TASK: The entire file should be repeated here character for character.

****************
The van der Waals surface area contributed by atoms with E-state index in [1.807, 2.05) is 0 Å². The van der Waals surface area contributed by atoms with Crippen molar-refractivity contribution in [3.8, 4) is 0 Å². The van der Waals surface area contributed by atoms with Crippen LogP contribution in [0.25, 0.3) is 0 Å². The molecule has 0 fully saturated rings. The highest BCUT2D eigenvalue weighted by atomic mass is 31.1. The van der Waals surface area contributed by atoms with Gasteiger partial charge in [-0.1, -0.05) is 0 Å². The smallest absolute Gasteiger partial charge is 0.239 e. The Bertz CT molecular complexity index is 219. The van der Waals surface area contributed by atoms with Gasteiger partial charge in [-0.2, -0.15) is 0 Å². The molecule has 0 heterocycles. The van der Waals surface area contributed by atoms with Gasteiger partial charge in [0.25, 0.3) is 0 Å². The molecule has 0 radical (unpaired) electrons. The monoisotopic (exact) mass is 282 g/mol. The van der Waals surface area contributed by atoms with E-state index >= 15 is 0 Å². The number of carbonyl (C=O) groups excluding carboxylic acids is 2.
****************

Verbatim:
The van der Waals surface area contributed by atoms with E-state index in [1.807, 2.05) is 0 Å². The van der Waals surface area contributed by atoms with Crippen molar-refractivity contribution in [3.8, 4) is 0 Å². The van der Waals surface area contributed by atoms with Crippen LogP contribution in [0.25, 0.3) is 0 Å². The molecule has 0 fully saturated rings. The highest BCUT2D eigenvalue weighted by atomic mass is 31.1. The van der Waals surface area contributed by atoms with Gasteiger partial charge in [-0.1, -0.05) is 0 Å². The smallest absolute Gasteiger partial charge is 0.239 e. The Bertz CT molecular complexity index is 219. The van der Waals surface area contributed by atoms with Gasteiger partial charge in [-0.2, -0.15) is 0 Å². The molecule has 0 heterocycles. The van der Waals surface area contributed by atoms with Gasteiger partial charge in [0.25, 0.3) is 0 Å². The molecule has 0 radical (unpaired) electrons. The monoisotopic (exact) mass is 282 g/mol. The van der Waals surface area contributed by atoms with E-state index >= 15 is 0 Å². The number of carbonyl (C=O) groups excluding carboxylic acids is 2.